Mark Schatzker’s popular science book, The Dorito Effect (audiobook edition read by Chris Patton for Dreamscape Media, 2015) delves into the industrial hijacking of our concepts of natural flavors. This has been the order of the modern American food chain in an effort to expedite a shorter cycle of both plant and animal life from birth to table, increase shelf life of prepared foodstuffs, and tease taste buds with dramatic sensations that encourage more snacking. In short, the modern favor cupboard relies on predictability in exposure: every bag of salt and vinegar crisps will offer uniform tang and crunch. And that disposition isn’t reserved only for the foods our bodies both need and crave. We’ve put too many minds on market-assured nutrient replacement literacy diets as well.
Instead of encouraging true experimentation with narratives written by artists and researchers for the joy and engagement of discovery, we line up the fortified tan-tinted bread of leveled readers and roll our eyes if a reading child develops a prurient taste for stories in which the juvenile characters don’t show respect for their fictional parents or prefer listening to page-gazing. In short, the acquisition of literacy too frequently devolves into measuring how many 2-ounce bags of cheese powder-flavored chips a new reader can hack with a single bottle of orange-essence-scented fizzy water. This is truly junk reading; escapism called junk reading, on the other hand, might just as often be venison or creek-caught crawdads swallowed illicitly but to the tune of collecting really-o, truly-o unfarmed protein.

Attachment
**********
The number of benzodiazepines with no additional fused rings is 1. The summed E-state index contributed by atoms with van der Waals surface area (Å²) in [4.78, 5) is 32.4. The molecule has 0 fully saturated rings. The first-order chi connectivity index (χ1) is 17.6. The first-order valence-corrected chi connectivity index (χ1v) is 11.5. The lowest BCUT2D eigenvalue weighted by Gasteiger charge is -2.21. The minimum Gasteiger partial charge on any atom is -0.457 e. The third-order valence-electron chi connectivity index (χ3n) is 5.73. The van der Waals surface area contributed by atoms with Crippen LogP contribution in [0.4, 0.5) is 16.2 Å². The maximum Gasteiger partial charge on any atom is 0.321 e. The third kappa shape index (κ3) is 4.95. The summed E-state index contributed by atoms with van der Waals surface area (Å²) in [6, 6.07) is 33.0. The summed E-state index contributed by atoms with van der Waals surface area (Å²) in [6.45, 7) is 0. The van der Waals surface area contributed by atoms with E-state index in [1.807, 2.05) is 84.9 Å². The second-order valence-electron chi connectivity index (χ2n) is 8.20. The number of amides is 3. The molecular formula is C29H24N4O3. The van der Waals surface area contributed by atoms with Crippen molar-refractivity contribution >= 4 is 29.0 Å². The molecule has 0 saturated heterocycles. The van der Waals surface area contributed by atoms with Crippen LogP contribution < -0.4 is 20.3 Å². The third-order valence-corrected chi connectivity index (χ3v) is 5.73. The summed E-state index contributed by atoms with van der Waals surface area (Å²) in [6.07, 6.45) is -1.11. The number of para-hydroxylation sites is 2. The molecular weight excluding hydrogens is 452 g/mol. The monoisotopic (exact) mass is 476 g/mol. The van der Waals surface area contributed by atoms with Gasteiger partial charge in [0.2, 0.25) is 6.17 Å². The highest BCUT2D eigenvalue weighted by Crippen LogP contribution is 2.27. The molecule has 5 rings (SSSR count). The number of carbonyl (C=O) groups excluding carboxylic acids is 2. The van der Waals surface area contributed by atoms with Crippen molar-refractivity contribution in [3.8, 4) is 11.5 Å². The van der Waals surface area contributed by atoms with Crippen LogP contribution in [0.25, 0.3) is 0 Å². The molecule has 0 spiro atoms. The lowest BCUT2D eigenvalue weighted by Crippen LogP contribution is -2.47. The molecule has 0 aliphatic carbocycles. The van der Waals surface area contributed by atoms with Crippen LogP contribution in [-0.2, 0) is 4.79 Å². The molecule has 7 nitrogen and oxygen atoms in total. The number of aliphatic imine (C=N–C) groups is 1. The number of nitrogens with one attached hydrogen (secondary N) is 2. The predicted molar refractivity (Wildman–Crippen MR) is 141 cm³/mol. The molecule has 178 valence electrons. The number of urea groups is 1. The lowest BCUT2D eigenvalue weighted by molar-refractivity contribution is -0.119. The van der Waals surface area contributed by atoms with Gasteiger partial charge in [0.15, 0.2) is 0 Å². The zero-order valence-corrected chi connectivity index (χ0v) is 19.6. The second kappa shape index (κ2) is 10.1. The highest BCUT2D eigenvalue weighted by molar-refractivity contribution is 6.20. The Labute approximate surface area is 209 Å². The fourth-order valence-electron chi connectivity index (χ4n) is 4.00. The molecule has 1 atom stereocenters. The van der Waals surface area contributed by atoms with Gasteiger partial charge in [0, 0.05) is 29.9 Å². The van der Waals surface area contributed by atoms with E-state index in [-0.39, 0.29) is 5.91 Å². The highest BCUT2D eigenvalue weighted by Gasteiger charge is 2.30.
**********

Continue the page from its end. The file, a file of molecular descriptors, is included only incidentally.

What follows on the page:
The quiet that it takes to read—either visually or by ear—when books that aren’t hewing to the lab-tested recipe is where actual literacy can find the cells to grow the reader’s mind. “Quiet” isn’t about the presence or absence of ambient noise but rather the impressively internal complexity of my-mind-tasting-your-words that literacy engagement can be.
August, traditionally the last month of vacations and the apex of busting produce gardens seems a good time to move away from laboratory-designed foods and literacy experiences and instead taste the bounty of unpredictable and possibly delectable natural options. Instead of listening to an audiobook instead of reading it with your eyes, listen to one to taste aural literacy untethered from a flavor formulary.
Find one to suit by hunting along the lines of what you want to hear—full cast, male, sardonic, Canadian French accents, whatever—instead of focusing on what-you-would-see-in-print. Let your literate brain make contact with the flavors of voices. Tone and pacing, mellifluousness/abruptness scale, these are the natural flavors of auditory literacy. Dare to seek the variety of their tastes in your ear.